32 bit Xtensa architecture processor
12 I/O pins
modules from 512KB to 4096KB
Arduino IDE support
What I find truly amazing is when I search SLASHDOT I come up with zero ESP8266 results.... how was this missed???
~Bottom line: tin foil hats amplify microwave radiation, not block it.
Just so you know.
As someone who's watched this generation growing up (I'm 43), and who's friends all have kids, and who has been partnered with someone for several years with kids, I can say the fault lies with how we parent today (we meaning the American middle class). I'm definitely way over on the left and liberal, but am stunned that parents universally no longer punish their children *at all* (can't scar the kids now, can we?). Nor do schools (wouldn't want a lawsuit). No no no - you have to *encourage* them to behave appropriately. Which amounts in effect to beating them with the proverbial Carrot.
It's really a major shift in our culture, and kids now expect to be rewarded for merely appropriate behavior, and have no idea what responsibility even means. I realize I start to sound like a cranky old man, but I don't think this is an age issue - I mean, up until the modern generation, punishment (often physical) was how parents kept kids in line, but we've shifted to a different paradigm, and well, now we have the problems this post is talking about.
The really interesting question is what will happen over the next 30 years, as this same Gen-MEMEME group actually has to suffer through real life, and becomes the leaders and bosses of tomorrow, and whether they'll be psychologically equipped to handle it.
I suppose it's a perfect irony - we trash the planet, then guarantee the generation left to inherit it can't possibly cope.
Stop the world, I want to get off.
True dat. But then, the explosions happen inside a large block of steel designed to confine them (and protect me). So, if we put the whole spaceship inside a VERY large block of steel that was designed to confine its explosions (vs merely *directing* them at a high percentage of c away from me), and then put spacewheels on it, I could safely drive my space car to work on Mars in only 19 days.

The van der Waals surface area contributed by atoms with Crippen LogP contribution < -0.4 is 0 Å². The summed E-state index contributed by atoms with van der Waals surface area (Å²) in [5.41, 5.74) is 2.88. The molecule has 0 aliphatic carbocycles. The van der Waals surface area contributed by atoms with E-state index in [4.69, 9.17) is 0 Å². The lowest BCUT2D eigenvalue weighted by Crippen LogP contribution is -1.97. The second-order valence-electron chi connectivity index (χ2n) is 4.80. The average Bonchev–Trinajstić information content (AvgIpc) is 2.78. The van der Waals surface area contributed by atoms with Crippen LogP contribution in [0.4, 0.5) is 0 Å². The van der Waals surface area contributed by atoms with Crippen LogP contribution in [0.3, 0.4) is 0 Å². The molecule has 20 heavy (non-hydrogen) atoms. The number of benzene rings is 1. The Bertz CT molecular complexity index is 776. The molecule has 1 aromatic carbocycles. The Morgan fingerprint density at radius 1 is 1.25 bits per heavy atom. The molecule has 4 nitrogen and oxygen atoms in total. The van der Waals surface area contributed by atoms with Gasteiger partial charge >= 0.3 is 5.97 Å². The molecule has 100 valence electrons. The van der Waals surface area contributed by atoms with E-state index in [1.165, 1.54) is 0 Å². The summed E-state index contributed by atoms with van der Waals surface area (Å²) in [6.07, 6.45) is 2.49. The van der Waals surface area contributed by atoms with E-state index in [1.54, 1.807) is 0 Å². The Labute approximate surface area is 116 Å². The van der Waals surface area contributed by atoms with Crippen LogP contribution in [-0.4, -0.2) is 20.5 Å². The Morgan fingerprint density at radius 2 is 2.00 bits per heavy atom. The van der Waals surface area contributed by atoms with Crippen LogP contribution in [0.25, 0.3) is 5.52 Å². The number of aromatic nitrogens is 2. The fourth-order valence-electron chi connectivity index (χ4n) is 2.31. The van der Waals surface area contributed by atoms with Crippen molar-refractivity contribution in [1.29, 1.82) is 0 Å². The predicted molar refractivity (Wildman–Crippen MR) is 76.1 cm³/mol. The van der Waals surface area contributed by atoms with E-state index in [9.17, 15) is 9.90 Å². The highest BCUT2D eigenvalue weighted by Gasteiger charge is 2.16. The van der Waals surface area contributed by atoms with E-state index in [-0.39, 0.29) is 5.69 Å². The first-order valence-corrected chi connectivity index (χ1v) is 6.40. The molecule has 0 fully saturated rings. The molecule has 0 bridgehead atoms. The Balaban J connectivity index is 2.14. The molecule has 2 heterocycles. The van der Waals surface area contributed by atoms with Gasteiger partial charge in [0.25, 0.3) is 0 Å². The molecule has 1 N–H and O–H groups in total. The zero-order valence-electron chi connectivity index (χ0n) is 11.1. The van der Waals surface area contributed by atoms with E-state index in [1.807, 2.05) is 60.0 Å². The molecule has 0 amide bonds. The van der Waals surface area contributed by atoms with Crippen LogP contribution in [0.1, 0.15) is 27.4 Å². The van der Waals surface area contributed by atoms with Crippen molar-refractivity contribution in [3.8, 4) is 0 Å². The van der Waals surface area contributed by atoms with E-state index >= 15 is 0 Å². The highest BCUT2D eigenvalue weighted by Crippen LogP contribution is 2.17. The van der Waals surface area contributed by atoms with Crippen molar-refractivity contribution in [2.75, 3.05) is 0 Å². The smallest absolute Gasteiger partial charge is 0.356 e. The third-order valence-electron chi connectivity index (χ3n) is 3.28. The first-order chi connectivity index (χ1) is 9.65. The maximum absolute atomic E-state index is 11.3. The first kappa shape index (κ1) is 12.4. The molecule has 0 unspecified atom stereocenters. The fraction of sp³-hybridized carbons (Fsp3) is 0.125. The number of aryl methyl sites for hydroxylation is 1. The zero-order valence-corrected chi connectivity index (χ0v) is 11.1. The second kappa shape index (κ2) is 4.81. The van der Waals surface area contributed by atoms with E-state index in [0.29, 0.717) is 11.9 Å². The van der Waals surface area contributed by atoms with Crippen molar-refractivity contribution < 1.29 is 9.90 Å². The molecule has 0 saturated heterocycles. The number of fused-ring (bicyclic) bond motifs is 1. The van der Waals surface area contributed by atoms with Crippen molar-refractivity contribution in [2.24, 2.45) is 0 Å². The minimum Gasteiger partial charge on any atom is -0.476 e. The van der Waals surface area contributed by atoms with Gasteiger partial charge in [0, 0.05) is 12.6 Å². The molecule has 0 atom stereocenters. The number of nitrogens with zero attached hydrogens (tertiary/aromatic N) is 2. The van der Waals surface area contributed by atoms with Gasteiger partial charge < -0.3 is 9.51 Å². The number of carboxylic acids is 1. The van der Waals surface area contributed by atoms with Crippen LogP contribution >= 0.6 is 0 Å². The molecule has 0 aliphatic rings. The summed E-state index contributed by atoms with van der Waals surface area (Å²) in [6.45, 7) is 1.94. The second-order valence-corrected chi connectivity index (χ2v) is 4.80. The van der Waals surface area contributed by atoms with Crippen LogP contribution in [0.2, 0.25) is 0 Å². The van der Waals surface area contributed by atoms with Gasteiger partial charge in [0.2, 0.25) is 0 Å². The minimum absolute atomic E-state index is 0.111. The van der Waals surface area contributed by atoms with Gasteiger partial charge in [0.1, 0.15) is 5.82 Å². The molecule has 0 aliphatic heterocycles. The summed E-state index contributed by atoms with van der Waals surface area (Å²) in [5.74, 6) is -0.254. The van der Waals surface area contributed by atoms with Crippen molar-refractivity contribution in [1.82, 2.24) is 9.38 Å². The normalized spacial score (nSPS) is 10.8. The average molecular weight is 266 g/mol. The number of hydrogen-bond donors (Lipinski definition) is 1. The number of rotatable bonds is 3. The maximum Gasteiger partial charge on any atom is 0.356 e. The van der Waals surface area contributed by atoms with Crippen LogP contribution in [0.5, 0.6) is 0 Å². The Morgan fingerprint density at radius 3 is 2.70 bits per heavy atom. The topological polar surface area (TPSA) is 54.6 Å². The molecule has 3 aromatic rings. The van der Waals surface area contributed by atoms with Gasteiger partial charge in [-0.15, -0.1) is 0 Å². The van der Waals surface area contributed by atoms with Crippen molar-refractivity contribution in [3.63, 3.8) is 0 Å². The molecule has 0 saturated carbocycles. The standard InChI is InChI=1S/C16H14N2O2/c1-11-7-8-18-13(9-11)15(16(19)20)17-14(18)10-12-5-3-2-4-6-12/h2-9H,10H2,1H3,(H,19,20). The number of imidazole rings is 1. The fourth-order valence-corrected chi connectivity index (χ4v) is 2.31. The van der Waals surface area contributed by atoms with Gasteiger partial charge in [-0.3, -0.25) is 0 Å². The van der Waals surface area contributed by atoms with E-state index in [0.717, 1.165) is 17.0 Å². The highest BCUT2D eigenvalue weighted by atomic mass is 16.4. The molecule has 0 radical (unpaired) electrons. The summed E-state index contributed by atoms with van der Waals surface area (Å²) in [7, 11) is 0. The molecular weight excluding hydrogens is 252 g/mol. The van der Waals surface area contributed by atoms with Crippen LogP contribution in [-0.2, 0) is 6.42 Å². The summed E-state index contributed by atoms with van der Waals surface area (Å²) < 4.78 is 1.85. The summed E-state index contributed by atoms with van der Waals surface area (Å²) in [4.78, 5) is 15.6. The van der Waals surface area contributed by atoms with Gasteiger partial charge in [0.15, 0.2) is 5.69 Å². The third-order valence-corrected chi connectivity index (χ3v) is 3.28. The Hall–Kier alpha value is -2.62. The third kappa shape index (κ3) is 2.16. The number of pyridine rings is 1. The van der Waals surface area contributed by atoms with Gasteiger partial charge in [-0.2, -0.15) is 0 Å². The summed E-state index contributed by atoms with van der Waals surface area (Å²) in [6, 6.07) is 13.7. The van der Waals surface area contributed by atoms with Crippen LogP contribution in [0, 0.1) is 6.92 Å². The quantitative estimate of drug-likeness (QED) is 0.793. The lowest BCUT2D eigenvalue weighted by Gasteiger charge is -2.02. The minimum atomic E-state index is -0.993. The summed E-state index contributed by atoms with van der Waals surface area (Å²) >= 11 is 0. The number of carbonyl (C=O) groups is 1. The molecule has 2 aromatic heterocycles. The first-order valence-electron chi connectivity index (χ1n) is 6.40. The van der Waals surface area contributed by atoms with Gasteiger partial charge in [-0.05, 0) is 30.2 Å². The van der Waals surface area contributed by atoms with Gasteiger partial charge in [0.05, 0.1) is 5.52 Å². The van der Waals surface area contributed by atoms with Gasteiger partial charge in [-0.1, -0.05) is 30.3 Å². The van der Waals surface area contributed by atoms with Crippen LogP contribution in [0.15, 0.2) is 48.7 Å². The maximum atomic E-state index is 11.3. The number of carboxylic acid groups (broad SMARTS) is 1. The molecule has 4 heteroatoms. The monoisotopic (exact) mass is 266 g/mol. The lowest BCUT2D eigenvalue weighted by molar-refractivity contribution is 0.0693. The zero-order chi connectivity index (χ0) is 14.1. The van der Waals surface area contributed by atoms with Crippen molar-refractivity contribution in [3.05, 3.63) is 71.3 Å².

But now I'm just being sassy.
If you read the proposal, you'll note that the proposed method of working in space seems to be that the rocket engine actually fires in two directions - first, it fires a very high energy plasma beam AT THE SPACESHIP, which, in the vacuum of space, turns the whole assembly into a Gigavolt capacitor. THEN the spaceship fires a GV proton beam back at the rocket. This proton beam then ignites a classic fission explosion (using Deuterium-Tritium), but "very small", and this DT explosion ignites a second, much more explosive Deuterium-only fusion explosion AWAY FROM THE SPACECRAFT. Repeat one million times per second, or as needed.
What could possibly go wrong?
If that's not exciting enough, the whole plasma/proton beam doesn't work on earth, so, hey, we use a disposable argon laser, which can generate a lot of power, but (sadly), is really inefficient. But wait, we can fix that! All you have to do is set off a small hexogene explosion around your rod of solid argon, and the laser will suddenly work at 80% efficiency. Oh, repeat that every microsecond or so.
Honestly though, if you can get past the insane energies involved, he's come up with a rather brilliant way to use readily available fuel (Deuterium, as opposed to Deuterium Tritium, which is hard to come by), and using a whole chain of events, make the process really efficient (i.e. you need a lot less mass to make all this work). And, since your main burn is fusion (which consumes the fission by-products), not a lot of radiation to speak of (oh, well, there are some pesky neutrons, but who doesn't like neutrons?)
Having *just* installed Hardy Heron, I also note that upon first booting the machine and logging in, an icon shows up next to the "updates available" icon that looks like a little graphics card, and when you click on it, it points out that you have *not* installed the proprietary nvidia driver, but by golly, click here and we'll do it right now! Which I did. Which helped performance. So while it may not be done by default, it's something any user would notice immediately (any user of Ubuntu).
Maybe a new install of Etch + Gnome would exhibit the same behavior, but really, if the OS *tells you* up front that you're missing an important (albeit proprietary) driver specific to your hardware, the likelihood of that driver then being installed is bound to go way up.
I will also say, it's gratifying to have the *option* to install a proprietary driver clearly presented, with a commentary about what "proprietary driver" actually means, and why / why not I should install this driver. Some will choose to use the nvidia driver, and some will not, but educating the end user about what their options are and what they mean is really a great feature in Ubuntu, and I think nicely bridges the gap between "must be free" and "just do it for me".
The longer the title, the less important the job.